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I just found this site, one of the best I have discovered in a long time.

http://peirce.fotki.com/ny_worlds_fair_1964-1965/

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Those are excellent photographs. The shot of the Unisphere is impressive. However, I am curious about the Coventry Cross. I know the story of the cathedral, its destruction during WW2 and the cross that was made from the ruins and placed on the main altat, but I did not realize that there was such an exhibit at the NYWF. Where was it located? Was it a separate exhibit or a part of another pavilion?

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The cross was at the Protestant and Orthodox Center. Here's two other views:

#1 - Sep 1964

nywf-coventry-2.jpg

#2 - May 1965

nywf-coventry.jpg

The lettering looks a bit worse!

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Great photos, but the color on some of them makes me grind my teeth - Lots of blue, some pink, and the greenery is dark and bluish. Do you suppose this is a best-effort restoration of some badly faded pix? I think Bill Cotter's efforts are much better in the color department.

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It's interesting that the Protestant Center groundbreaking booklet (November '62) makes no mention of the Coventry Cross.

And the official P&O Center hardbound book, which I believe is from early '64 (Orthodox is now "in", but two of the denominations were such late additions that they are only explained as 'late additions' in the foreward), makes no mention of it either.

Maybe it was a last minute addition, or added after the Fair was already in progress.

I believe I read somewhere that the cross shown in these pictures is indeed from the burnt timbers of the bombed Coventry Cathedral, but it is not the same one which was erected on the altar in Coventry after the end of the war.

Has anybody else read this?

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Hey Bill, I see that you 'photoshopped' out the September 1964 apparition of the Virgin Hilda of the Bronx!

(Hilda only made her appearances to devout Protestants, since the Catholics had their own miracles in the works over at their own Pavilion....)

Fortunately, I'm armed with the advanced reverse-Photoshop software, whereby I can restore Hilda to her proper place in history, peeking over the wall.

10_Protestant_and_Orthodox_Center.jpg

(actually, I scanned the slide myself before passing it on to Bill... )

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Bill's mention of the lettering looking a bit worse made me take a closer look, and I put together this interesting sequence....

August '64- the cross-timber is a bit crooked, the silver letters of Coventry Charred Cross look okay, but the silver letters on the wall are missing the th in Father...

Coventry1.jpg

slightly different angle by the same photographer, same day- reveals that the g in Forgive is missing too...

Coventry2.jpg

undated photo from Pierce Behrendt- the silver letters on the back wall look okay, but Coventry Charred Cross has obvious problems...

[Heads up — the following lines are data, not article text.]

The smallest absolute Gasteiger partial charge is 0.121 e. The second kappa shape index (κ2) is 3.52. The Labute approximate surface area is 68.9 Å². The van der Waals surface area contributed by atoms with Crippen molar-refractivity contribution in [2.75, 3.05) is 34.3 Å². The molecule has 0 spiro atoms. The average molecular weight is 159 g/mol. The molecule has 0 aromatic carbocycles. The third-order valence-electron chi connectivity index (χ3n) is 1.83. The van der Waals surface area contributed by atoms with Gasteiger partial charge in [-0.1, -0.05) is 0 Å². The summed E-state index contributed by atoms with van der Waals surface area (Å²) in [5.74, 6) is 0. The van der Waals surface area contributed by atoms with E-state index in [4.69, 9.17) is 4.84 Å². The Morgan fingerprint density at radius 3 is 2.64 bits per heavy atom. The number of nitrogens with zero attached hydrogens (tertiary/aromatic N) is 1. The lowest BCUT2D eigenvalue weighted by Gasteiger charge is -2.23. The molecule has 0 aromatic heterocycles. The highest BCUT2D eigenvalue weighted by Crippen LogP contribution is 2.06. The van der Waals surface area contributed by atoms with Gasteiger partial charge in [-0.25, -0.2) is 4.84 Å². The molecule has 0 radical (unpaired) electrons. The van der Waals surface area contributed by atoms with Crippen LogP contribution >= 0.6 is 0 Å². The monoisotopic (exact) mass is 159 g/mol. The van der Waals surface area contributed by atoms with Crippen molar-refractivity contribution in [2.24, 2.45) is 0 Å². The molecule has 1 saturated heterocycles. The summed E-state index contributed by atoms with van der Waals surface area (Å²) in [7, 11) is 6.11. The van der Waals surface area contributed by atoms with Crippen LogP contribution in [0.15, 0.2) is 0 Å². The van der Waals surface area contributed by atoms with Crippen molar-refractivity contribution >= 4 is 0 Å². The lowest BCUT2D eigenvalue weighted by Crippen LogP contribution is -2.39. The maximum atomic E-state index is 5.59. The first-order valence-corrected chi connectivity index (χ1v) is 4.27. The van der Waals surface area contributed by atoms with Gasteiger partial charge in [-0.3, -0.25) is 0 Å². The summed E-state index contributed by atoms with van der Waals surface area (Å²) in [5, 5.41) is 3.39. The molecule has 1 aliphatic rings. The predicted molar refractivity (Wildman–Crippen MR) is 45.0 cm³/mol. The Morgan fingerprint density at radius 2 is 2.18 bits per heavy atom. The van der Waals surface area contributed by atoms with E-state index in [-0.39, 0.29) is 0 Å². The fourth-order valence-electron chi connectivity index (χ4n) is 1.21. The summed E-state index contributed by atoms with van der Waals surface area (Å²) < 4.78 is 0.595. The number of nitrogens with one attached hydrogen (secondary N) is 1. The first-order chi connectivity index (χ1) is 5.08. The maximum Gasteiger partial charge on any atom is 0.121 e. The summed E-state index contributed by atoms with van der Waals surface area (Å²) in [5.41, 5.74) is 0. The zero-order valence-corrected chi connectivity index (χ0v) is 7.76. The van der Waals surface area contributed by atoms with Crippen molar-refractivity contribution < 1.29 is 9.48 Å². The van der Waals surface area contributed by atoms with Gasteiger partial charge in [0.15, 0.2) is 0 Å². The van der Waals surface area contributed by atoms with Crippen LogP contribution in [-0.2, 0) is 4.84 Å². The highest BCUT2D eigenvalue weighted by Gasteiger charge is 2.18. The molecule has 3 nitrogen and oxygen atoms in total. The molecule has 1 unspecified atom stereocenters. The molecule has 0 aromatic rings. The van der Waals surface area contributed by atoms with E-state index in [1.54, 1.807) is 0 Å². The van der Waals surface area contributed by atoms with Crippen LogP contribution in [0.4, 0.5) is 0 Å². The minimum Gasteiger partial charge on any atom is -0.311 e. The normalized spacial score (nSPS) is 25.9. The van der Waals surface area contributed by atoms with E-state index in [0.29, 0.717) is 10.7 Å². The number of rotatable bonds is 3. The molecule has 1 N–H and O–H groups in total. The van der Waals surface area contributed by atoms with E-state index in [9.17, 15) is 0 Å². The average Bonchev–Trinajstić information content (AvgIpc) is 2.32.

Coventry3.jpg

closeup:

Coventry3a.jpg

September '64- the 'Hilda' photo- the silver letters have been replaced by new gold letters, apparently without refinishing the surface where the previous letters left their 'mark'. The full 'Hilda' photo above reveals that the wooden cross-timber has been straightened as well.

Coventry4.jpg

May '65- after exposure to a New York winter, here we go again. Cross is dropping its letters again. At least the wooden cross-timber has remained level.

Coventry5.jpg

Closeup:

Coventry5a.jpg

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Great photos, but the color on some of them makes me grind my teeth - Lots of blue, some pink, and the greenery is dark and bluish.  Do you suppose this is a best-effort restoration of some badly faded pix?  I think Bill Cotter's efforts are much better in the color department.

I actually wrote to him once and volunteered my services but never heard back from him. I don't know how he scanned them but my tests show many of them could be fixed fairly easily.

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Hi All,

this makes me think of the sculpture by Augusta Savage - Lift Up Every Voice - that was just outside the Contemporary Arts Building in 1939. People kept stealing the plaque from the mans hands! Very hard to find a nice photo of this sculpture.

Best,

Billy

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I actually wrote to him once and volunteered my services but never heard back from him. I don't know how he scanned them but my tests show many of them could be fixed fairly easily.

<{POST_SNAPBACK}>

Yeah - I don't have Photoshop on my work computer here (I'm in LV for the NAB convention), but I have something called Ulead Photo Impact. Some tone curve adjustment on the blue channel (bringing down the mids) and maybe a little on the green does wonders. Well, I'm not going to waste my time (except maybe on the RCA shot, my favorite topic.)

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Regarding the Gotham Plaza/RCA pic (#5 of 89):

Can anyone help date this? Previous pix I have seen from '64 had wording on the RCA sign saying "Communications Center" and ones from '65 had "see yourself". I think this is the first one I've seen with three lines all saying "Color Television" in some way. Also, the line of people is long - many other pix have no real line, although a few do.

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Great site. Get a load of photo #58. Tons of people by the Astral Fountain. What the heck was going on that day?

<{POST_SNAPBACK}>

Could this be closing day?

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Regarding the Gotham Plaza/RCA pic (#5 of 89):